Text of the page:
Stomach flu treatment
Currently, there is no specific medical treatment for viral gastroenteritis. However, people usually get better without medical attention in 1 to 3 days. Diarrhea and other symptoms usually clear up in 2 to 5 days. But adults may feel somewhat weak and fatigued for about a week. When treating gastroenteritis, the most important thing to do is to rest the stomach and intestines. Hospital care may be needed in cases of severe dehydration.
Allow a sick infant’s, stomach to rest for 15 to 20 minutes after vomiting or a bout of diarrhea. You can then introduce small amounts of liquid. If you're breast-feeding, continue to nurse the baby. If the baby is bottle-fed, offer a small amount of an oral rehydration solution or regular formula. Don't dilute the baby's regular formula.
Additionally, it might be worth your while to check out your baby’s child care center. Make sure the center has separate rooms for food preparation or serving and changing diapers. The room with the diaper-changing table should have a sink and a sanitary method for disposing of diapers.
The most critical goal is to replace lost fluids and salts in a person with an intestinal infection. The following suggestions may help:
Avoid certain foods - Avoid dairy products and sugary products, which can make diarrhea worse. Also, try to avoid caffeine, alcohol, nicotine, and fatty or highly seasoned foods.
Ease back into eating - Stop eating and drinking for a few hours to give the stomach time to adjust to food and beverages. Gradually introduce bland, easy-to-digest foods into the diet. Try soda crackers, toast, gelatin, bananas, rice and chicken. If nausea returns, stop eating.
Suck on ice chips or sip water — Be sure to drink plenty of liquid every day, taking frequent sips. Try drinking clear soda and clear broths. You might also try non-caffeinated sports drinks.
Treatment for gastroenteritis focuses on staying comfortable and preventing dehydration. To do so, try the following:
Get plenty of rest — Nausea, vomiting and dehydration may leave you feeling weak and tired. Be sure to get plenty of rest and take it easy. Children may also be tired and weak from nausea, vomiting and dehydration. Bed rest will help overcome the fatigue.
Rehydrate — Children may need to take an oral rehydration solution in order to replace lost electrolytes. Do not give children apple juice for rehydration because it can make diarrhea worse. Consult a doctor with any questions on using rehydration solutions.
In general, medications should be avoided unless specifically recommended by a doctor. Many gastroenteritis symptoms cause minor pain and discomfort. , It is important to note that antibiotics have no effect on viruses. In fact, antibiotics have no effect on viruses, and overusing them can result in the development of antibiotic-resistant strains of bacteria.
Some medications also exist that can ease diarrhea and vomiting. For example, nifuroxazide can help stop excessive passage of water from the bowel to lumen, to effectively stop diarrhea. Oral rehydration fluids or powders can also help relieve symptoms of diarrhea and vomiting.
Avoid the use of ibuprofen as these types of medications can aggravate an upset stomach. Be cautious about taking acetaminophen as it has been linked to liver toxicity, especially in children. Don't give children or teenagers aspirin s aspirin may cause the rare, but potentially fatal disease called Reye's syndrome. Try to avoid giving children over-the-counter anti-diarrheal medications unless advised by your doctor. These preparations can make it harder for a child's body to eliminate the virus.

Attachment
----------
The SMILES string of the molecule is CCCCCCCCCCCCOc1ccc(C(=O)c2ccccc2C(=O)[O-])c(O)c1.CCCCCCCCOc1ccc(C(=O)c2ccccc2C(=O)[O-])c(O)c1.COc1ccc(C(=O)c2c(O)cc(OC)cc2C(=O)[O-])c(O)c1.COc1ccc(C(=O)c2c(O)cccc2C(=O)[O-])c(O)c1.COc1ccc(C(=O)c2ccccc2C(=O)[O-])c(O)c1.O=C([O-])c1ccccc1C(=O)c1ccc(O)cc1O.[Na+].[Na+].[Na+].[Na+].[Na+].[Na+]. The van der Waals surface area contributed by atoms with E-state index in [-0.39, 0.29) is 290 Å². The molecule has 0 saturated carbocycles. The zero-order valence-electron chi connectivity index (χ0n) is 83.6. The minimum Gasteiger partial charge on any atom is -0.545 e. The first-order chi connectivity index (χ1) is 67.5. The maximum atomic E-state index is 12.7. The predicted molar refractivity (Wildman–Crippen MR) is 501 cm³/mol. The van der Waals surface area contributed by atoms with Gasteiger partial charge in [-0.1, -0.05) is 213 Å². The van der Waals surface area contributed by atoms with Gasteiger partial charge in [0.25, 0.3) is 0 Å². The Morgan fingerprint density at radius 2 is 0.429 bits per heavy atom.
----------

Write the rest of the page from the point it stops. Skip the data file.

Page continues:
Although it is not necessary to keep people diagnosed with the stomach flu away from others, try to avoid close contact if possible. Currently, the single, most helpful way to prevent the spread of gastroenteritis is through frequent and thorough hand washing. It is best not to share food, beverages, or eating utensils with someone who has stomach flu. Also, try to avoid contact with the body fluids of an infected person. Follow these simple precautions to prevent the spread of intestinal infections:
Wash your hands thoroughly — Adults and children should always wash their hands thoroughly after using the bathroom. Use warm water and soap to rub hands vigorously for at least 20 seconds. Remember to wash around cuticles, beneath fingernails and in the creases of the hands. After washing, rinse hands thoroughly. Carry pre-moistened towelettes or hand sanitizer for times when soap and water aren't available.
Use separate personal items around your home — Avoid sharing eating utensils, glasses, and plates. Also, use separate bathroom towels.
Keep your distance — Avoid close contact with anyone who has been infected with the virus, whenever possible.
Travel safely - When traveling in other countries, it is easy to become sick from contaminated food or water. The following tips may help reduce your risk:
- Avoid ice cubes that may be made from contaminated water.
- Avoid raw food that has been touched by human hands. This includes peeled fruits, raw vegetables, and salads.
- Avoid undercooked meat and fish.
- Brush your teeth with bottled water to brush your teeth.
- Drink only well-sealed bottled or carbonated water.
There is no vaccine or medicine currently available that prevents viral gastroenteritis. However, a vaccine is being developed to protect infants and young children against severe diarrhea from rotavirus infection.
On the other hand, a vaccine against rotavirus is available in some countries, including the United States. It appears to be effective in preventing severe gastroenteritis symptoms. You may want to ask your doctor for more information and details
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